﻿ Reaction Rates - Chemical Kinetics

# Chemical KineticsReaction Rates

LEARNING GOALS

After Chapter 5.2, you will be able to:

· Predict the impact of changing temperature, concentration, and catalyst presence on rate of reaction for a zero, first, or second-order reaction

· Determine the rate law and rate order for a reaction, given experimental reaction rate data:

 Trial [A]initial (M) [B]initial (M) 1 1.00 1.00 2.0 2 1.00 2.00 8.1 3 2.00 2.00 15.9

Reactions, unfortunately, do not come with handy built-in speedometers. To determine the rate at which a reaction proceeds, we must take measurements of the concentrations of reactants and products and note their change over time.

DEFINITION OF RATE

If we consider a generic reaction, 2 A + B → C, in which one mole of C can be produced from two moles of A and one mole of B, we can describe the rate of this reaction in terms of either the disappearance of reactants over time or the appearance of products over time. Because the reactants, by definition, are being consumed in the process of formation of the products, we place a negative sign in front of the rate expression for the reactants. For the above reaction, the rate of the reaction with respect to A is with respect to B is and with respect to C is Notice that the stoichiometric coefficients for the reaction are not equal, which means that the rates of change of concentrations are not equal. Because two moles of A are consumed for every mole of B consumed, the rate of consumption of A is twice the rate of consumption of B. Furthermore, for every two moles of A consumed, only one mole of C is produced; thus, we can say that the rate of consumption of A is twice the rate of production of C. Based on the stoichiometry, we can see that the rate of consumption of B is equal to the rate of production of C. To show a standard rate of reaction in which the rates with respect to all reaction species are equal, the rate of concentration change of each species should be divided by the species’ stoichiometric coefficients. Thus, for the general reaction aA + bB → cC + dD: Equation 5.3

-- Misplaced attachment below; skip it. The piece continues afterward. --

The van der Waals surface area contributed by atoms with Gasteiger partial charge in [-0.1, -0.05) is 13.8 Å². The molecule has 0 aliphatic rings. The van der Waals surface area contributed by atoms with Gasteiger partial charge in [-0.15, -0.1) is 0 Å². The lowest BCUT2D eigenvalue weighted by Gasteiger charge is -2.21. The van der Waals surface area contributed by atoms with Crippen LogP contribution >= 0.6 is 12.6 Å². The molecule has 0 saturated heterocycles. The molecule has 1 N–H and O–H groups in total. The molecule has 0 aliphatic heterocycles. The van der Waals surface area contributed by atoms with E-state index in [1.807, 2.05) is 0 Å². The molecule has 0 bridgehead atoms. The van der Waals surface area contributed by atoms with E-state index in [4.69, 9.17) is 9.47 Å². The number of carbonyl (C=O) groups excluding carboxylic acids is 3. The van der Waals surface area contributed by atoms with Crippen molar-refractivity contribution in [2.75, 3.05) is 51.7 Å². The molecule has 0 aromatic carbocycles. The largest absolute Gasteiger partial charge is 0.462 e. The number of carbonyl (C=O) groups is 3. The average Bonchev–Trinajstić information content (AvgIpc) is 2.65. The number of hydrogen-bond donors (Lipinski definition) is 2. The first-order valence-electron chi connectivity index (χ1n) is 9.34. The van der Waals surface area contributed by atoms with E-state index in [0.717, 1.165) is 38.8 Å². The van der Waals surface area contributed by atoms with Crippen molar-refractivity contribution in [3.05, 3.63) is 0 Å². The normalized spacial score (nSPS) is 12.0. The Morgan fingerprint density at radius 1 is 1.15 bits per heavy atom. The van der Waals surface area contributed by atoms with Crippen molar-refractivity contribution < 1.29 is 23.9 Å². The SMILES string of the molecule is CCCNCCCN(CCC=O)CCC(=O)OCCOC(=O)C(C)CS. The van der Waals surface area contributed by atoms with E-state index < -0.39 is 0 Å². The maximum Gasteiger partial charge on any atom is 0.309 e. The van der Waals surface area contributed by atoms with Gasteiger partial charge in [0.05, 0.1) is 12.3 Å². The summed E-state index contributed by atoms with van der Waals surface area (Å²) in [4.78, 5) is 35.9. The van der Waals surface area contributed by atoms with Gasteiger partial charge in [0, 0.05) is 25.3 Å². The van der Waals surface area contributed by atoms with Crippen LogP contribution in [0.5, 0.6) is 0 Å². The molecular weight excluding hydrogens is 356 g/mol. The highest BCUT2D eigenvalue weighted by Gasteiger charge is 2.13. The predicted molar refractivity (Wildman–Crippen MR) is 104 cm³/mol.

Rate is expressed in the units of moles per liter per second or molarity per second DETERMINATION OF RATE LAW

In the Chemical and Physical Foundations of Biological Systems section of the MCAT, it is unlikely that the testmakers will provide a reaction equation that one can merely look at and write the correct rate law. Therefore, on the MCAT, whenever a question asks to determine the rate law for a reaction, the first thing to look for is experimental data.

MCAT Expertise

Remember that the stoichiometric coefficients for the overall reaction are often different from those for the rate law and will, therefore, not be the same as the order of the reaction.

For nearly all forward, irreversible reactions, the rate is proportional to the concentrations of the reactants, with each concentration raised to some experimentally determined exponent. For the general reaction

aA + bB → cC + dD

the rate is proportional to [A]x[B]y. By including a proportionality constant, k, we can say that rate is determined according to the following equation:

rate = k[A]x[B]y

Equation 5.4